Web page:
Further details of Edward Woodroffe's life are revealed in his will and in the Chancery case brought in June 1680 by Richard and Sarah Tolson and John and Margaret Gataker against Walter Lapp, sole executor of the will.  In January 1676 Robert Hooke describes going with Walter Lapp to Woodroffe's house where they catalogued his books, and Hooke later bought 90 pages of architectural prints for which he paid 15 shillings.  This was entirely in accordance with Woodroffe's will which had stipulated that his "Books of Architecture and Mathematics and suite of Tapistrey hangings" should be sold along with his leases, by his executors and the money added to his personal estate which after the payment of debts and funeral expenses was to be held in trust by his two friends for the maintenance of Sarah and Margaret and later shared equally between them when they came to the age of 21 or married.  Edward had appointed two executors, Lapp who was High Constable of the Liberty of St Martin le Grand and John Needham who was Receiver General of the College of St Peter Westminster.

According to Tolson and Gataker (who both had a legal background) John Needham had refused to work with Lapp and said he would only accept the executorship if Lapp declined it.  According to their testimony: "John Needham (who then, and still hath, the repute and credit of an honest man and was in the said Edward Woodroffe's lifetime his particular and trusted friend and Acquaintance) did altogether refuse then or at any time to have anything to do with the proving of the Administration upon the said will jointly with the said Walter Lapp not undeservedly suspecting him to be of a tenacious and difficult humour and thinking it not safe or prudent to be concerned jointly with him in such a trust but then declared that he would for the good and benefit of the said oratrixes Sarah Tolson and Margaret Gataker have undertaken the trouble aforesaid on himself if the said Walter Lapp would have refused to meddle therein".

According to the Tolson and Gataker evidence Needham's suspicions were justified by Lapp's subsequent behaviour because he refused to renounce his position as executor, proved the will himself, and evicted those of Edward Woodroffe's tenants who refused to cooperate with his scheme to defraud the Woodroffe estate.  He had also failed to give "a full just and true account of all or any part of the said Testator's estate but endeavours as much as in him lies to keep [the Tolsons and the Gatakers] ignorant of the true value and particulars of the same sometimes alleging he can make no account thereof not having duly placed and set down the same and sometimes pretending great part of the monies and leases were lost since they came into his hands and possession so it is most apparent that the said Mr Lapp designs to defraud".  Among the houses in Hatton Garden which Woodroofe had leases on, was "Mr Garaway's house".  This may be Thomas Garraway who founded the famous coffee house in Exchange Alley which survived until 1872.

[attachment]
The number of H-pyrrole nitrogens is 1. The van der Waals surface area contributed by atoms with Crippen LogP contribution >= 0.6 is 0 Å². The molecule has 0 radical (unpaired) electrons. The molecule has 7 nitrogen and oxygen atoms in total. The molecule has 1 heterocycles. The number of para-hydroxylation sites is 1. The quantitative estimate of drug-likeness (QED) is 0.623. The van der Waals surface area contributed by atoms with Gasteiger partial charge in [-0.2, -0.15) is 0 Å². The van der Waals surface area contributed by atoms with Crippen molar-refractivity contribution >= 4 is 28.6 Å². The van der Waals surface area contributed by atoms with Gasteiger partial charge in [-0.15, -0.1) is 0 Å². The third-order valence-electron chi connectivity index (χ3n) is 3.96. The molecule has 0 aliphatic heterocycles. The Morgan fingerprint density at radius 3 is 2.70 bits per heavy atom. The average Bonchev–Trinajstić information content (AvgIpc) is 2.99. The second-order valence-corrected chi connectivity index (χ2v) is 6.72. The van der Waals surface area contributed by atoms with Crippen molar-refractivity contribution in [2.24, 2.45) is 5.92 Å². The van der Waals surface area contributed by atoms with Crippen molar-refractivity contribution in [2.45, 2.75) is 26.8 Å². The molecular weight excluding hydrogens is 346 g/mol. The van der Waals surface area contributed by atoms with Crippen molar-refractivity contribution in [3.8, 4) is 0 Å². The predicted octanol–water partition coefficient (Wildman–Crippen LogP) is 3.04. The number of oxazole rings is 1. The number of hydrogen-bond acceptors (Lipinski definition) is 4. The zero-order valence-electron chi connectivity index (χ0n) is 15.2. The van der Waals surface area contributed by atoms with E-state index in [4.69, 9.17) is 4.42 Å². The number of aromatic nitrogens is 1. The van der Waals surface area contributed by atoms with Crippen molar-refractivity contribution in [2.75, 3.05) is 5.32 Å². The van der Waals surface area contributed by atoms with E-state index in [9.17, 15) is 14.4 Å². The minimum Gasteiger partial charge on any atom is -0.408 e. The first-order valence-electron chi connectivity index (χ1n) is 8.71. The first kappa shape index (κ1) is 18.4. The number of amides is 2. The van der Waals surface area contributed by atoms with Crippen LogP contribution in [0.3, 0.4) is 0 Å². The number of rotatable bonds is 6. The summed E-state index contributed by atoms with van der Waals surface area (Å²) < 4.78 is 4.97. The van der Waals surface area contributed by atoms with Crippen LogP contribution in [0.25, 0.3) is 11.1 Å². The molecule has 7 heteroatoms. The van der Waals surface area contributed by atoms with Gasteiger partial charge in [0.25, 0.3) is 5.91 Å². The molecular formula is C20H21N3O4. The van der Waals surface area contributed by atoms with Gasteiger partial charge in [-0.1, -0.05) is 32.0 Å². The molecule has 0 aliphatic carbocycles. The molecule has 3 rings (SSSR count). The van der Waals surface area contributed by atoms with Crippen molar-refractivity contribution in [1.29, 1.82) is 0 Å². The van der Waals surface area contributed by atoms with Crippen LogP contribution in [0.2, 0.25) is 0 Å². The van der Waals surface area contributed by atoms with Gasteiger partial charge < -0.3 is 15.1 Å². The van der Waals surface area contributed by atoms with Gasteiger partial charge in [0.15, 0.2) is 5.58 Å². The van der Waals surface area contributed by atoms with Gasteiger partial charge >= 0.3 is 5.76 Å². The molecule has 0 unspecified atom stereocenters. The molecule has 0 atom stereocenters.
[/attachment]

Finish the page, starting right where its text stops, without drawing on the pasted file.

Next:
Lapp was accused of having received a total of £2,100 in rent from houses; salary payments from the Dean and Chapter of Westminster, the Commissioners of Sewers and the Overseers of St Paul's; as well as interest on bonds placed with Sir Robert Vyner (the wealthy goldsmith who acted as a banker) and the sale of various household goods including jewels and plate stipulated in the will.  Lapp was said to have used the money "in his own trade of buying and selling of copper, late [brass] and other things" so that Sarah and Margaret did not receive the "plentiful estates and portions" bestowed upon Lydia and Elizabeth when their father was alive.  It has to be said that Tolson and Gataker may have overestimated the value of their father-in-law's estate and have expected their wives to bring them more money than they did.  The truth of the matter is unlikely to be known as the judgement has not survived.